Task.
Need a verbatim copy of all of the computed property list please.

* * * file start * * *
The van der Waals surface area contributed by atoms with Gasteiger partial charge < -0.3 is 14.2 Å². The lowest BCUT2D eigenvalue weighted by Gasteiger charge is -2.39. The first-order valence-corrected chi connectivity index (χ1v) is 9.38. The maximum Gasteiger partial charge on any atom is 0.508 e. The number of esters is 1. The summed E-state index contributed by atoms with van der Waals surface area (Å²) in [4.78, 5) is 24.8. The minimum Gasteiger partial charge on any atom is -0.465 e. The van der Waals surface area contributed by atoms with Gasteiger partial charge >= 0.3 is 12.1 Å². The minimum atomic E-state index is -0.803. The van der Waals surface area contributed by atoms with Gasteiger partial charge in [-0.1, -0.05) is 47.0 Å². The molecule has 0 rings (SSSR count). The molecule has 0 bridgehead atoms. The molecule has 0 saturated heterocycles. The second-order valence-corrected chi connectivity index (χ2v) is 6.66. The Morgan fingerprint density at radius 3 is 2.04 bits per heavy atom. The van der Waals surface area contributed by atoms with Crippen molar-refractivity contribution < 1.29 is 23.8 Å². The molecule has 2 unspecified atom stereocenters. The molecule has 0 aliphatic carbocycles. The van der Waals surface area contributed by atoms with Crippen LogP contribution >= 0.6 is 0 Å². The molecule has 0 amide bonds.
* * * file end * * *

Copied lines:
The van der Waals surface area contributed by atoms with Gasteiger partial charge < -0.3 is 14.2 Å². The lowest BCUT2D eigenvalue weighted by Gasteiger charge is -2.39. The first-order valence-corrected chi connectivity index (χ1v) is 9.38. The maximum Gasteiger partial charge on any atom is 0.508 e. The number of esters is 1. The summed E-state index contributed by atoms with van der Waals surface area (Å²) in [4.78, 5) is 24.8. The minimum Gasteiger partial charge on any atom is -0.465 e. The van der Waals surface area contributed by atoms with Gasteiger partial charge >= 0.3 is 12.1 Å². The minimum atomic E-state index is -0.803. The van der Waals surface area contributed by atoms with Gasteiger partial charge in [-0.1, -0.05) is 47.0 Å². The molecule has 0 rings (SSSR count). The molecule has 0 bridgehead atoms. The molecule has 0 saturated heterocycles. The second-order valence-corrected chi connectivity index (χ2v) is 6.66. The Morgan fingerprint density at radius 3 is 2.04 bits per heavy atom. The van der Waals surface area contributed by atoms with Crippen molar-refractivity contribution < 1.29 is 23.8 Å². The molecule has 2 unspecified atom stereocenters. The molecule has 0 aliphatic carbocycles. The van der Waals surface area contributed by atoms with Crippen LogP contribution >= 0.6 is 0 Å². The molecule has 0 amide bonds.